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Unconventional Monetary Policy in Times of COVID-19
Date : Mar 19, 2021

Unconventional monetary policy tools (UMPTs) significantly differ from conventional instruments in terms of the nature of policy actions, their rationale, the channels through which they work and the scale of operations. The Reserve Bank undertook several unconventional measures in the wake of COVID-19; specifically, long term repo operations (LTROs) were introduced to facilitate monetary transmission and support credit offtake while targeted long-term repo operations (TLTROs) provided liquidity to specific sectors and entities experiencing liquidity stress. Special OMOs (Operation Twists) were conducted to compress the term premium while explicit forward guidance complemented other UMPTs in restoring normalcy, easing financial conditions while maintaining financial stability. Overall, these measures have laid the foundations for economic revival, going ahead.


Since the beginning of the 1990s and the advent of inflation targeting, central banks in advanced economies (AEs) have typically used a short-term interest rate as their principal monetary policy instrument. In response to the global financial crisis (GFC), many AE central banks lowered their policy interest rates to near-zero levels. The persistence of such low rates, however, rendered conventional policy tools impotent, which impaired the monetary transmission mechanism. In this milieu, some central banks introduced ‘unconventional’ monetary policy tools (UMPTs) to stimulate economic activity.1 UMPTs, which provided greater leeway to central banks during the GFC, were redeployed after the outbreak of COVID-19 to mitigate its deleterious impact on financial conditions and economic activity.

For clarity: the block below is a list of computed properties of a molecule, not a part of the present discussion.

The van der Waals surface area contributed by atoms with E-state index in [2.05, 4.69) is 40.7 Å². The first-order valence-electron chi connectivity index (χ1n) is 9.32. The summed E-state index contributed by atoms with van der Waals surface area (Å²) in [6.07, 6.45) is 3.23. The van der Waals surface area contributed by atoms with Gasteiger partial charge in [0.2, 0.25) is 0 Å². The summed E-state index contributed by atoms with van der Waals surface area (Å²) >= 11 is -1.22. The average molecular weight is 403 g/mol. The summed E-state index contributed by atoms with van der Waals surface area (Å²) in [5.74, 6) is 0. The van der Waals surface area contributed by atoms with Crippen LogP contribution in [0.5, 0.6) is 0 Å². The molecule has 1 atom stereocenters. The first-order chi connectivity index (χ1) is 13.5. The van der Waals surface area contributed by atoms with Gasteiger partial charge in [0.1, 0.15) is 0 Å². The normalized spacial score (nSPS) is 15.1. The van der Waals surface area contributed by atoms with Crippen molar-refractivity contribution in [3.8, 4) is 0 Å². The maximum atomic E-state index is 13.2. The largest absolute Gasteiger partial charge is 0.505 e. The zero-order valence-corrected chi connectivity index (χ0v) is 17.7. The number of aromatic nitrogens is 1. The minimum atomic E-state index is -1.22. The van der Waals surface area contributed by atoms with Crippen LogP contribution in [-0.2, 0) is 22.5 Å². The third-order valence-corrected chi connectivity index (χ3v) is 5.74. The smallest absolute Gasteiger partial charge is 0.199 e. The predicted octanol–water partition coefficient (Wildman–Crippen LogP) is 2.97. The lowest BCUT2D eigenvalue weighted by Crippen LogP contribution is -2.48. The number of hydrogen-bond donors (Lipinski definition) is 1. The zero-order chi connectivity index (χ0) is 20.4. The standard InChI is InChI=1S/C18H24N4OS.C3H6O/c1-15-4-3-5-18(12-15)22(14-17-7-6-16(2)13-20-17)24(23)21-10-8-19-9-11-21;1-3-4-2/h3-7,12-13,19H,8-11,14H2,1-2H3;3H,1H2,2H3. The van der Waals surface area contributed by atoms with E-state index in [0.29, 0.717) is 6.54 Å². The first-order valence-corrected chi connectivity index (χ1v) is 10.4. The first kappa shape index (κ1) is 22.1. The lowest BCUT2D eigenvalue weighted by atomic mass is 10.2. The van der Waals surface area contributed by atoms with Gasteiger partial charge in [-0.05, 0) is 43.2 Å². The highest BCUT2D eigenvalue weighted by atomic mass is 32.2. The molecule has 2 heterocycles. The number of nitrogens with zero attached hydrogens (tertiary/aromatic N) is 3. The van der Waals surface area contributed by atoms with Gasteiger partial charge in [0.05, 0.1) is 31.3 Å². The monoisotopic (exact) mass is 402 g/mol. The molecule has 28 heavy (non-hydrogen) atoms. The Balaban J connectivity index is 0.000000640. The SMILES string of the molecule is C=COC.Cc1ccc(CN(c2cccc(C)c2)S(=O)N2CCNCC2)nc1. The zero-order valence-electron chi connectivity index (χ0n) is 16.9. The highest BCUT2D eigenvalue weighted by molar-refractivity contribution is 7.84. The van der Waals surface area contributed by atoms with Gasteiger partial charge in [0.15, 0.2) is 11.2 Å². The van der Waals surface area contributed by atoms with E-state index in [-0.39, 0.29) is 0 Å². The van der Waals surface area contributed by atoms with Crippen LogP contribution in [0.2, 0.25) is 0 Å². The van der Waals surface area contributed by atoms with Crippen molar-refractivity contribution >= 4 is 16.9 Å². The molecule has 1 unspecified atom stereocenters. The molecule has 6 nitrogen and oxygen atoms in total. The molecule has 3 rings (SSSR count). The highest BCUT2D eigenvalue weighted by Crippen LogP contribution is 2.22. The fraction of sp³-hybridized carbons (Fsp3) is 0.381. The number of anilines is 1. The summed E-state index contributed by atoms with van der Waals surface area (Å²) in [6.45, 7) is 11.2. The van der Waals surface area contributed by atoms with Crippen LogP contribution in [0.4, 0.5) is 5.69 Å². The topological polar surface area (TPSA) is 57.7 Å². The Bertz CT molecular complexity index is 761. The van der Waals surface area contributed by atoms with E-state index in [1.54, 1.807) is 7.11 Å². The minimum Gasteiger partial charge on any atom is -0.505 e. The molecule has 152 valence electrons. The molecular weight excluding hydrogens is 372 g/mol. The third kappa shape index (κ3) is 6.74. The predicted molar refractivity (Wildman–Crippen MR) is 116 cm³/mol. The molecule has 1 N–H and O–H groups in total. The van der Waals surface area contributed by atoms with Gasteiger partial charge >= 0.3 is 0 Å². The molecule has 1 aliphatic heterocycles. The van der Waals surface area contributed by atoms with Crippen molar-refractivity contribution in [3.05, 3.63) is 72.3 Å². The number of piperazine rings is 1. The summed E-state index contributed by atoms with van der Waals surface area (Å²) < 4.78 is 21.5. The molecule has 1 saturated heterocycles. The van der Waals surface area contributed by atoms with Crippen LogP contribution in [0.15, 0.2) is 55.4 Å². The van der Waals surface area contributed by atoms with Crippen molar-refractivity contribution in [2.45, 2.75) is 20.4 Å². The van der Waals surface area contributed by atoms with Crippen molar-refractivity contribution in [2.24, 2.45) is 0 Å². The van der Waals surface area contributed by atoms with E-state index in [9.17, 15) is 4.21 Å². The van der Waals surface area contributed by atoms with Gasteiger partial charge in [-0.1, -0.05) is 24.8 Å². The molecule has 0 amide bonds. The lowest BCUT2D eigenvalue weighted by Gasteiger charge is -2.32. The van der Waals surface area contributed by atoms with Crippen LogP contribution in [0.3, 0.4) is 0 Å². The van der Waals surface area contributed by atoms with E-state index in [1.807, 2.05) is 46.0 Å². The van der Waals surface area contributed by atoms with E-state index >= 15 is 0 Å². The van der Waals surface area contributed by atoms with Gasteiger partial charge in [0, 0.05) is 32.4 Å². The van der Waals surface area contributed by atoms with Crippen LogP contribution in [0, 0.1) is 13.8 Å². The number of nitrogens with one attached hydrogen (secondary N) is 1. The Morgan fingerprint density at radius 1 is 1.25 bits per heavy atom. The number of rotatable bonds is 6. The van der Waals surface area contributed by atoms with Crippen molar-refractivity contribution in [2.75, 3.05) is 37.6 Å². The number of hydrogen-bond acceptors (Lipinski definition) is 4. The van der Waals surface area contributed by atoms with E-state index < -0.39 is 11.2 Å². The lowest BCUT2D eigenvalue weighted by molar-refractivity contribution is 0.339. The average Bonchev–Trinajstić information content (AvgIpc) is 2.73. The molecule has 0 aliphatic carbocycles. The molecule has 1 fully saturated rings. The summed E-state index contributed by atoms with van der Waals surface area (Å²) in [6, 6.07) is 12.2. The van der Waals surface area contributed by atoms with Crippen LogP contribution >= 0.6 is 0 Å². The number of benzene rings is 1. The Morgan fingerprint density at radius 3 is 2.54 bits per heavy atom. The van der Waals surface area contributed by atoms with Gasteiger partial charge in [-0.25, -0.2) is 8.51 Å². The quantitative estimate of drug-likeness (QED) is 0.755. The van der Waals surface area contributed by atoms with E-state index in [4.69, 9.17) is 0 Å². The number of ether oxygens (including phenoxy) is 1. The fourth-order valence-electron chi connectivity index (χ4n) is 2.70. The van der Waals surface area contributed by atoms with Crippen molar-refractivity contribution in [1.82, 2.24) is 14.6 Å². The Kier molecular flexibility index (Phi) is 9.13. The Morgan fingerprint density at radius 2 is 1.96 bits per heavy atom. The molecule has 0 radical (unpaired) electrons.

The public health concern posed by the pandemic quickly transformed into a macroeconomic and financial crisis. As the lockdowns and social distancing measures were enforced across the globe, it led to a near collapse of economic and financial market activity presenting unprecedented challenges for life and livelihood. Following the declaration of COVID-19 as a pandemic2, financial market conditions tightened while volatility across key market segments amplified across the globe. In this background, central banks worldwide deployed several conventional and unconventional measures to safeguard economic and financial stability and prevent adverse macro-financial feedback loops (BIS, 2020).

This article presents an assessment of the Indian experience on UMPTs and is organised in the following manner. Section II presents a synoptic view of various UMPTs and their rationale. The deployment of UMPTs by authorities in the light of COVID-19 is discussed in Section III while measures taken in the Indian context are presented in Section IV. An empirical assessment of specific measures and their efficacy is undertaken in Section V while Section VI concludes.

II. Unconventional Monetary Policy Tools (UMPTs) – A Primer

UMPTs significantly differ from conventional instruments in terms of the nature of policy actions, their rationale, the channels through which they work and the scale of operations. Broadly, UMPTs include (i) negative interest rate policies; (ii) extended lending or term funding facilities; (iii) asset purchase programmes; and (iv) forward guidance. Apart from negative interest rates3, these tools have always been in the arsenal of most central banks and have been used sparingly in the past to ensure the smooth functioning of financial markets. What has been unconventional is the use of UMPTs in recent years as the principal mechanism for achieving the goals of monetary policy (BIS, 2019).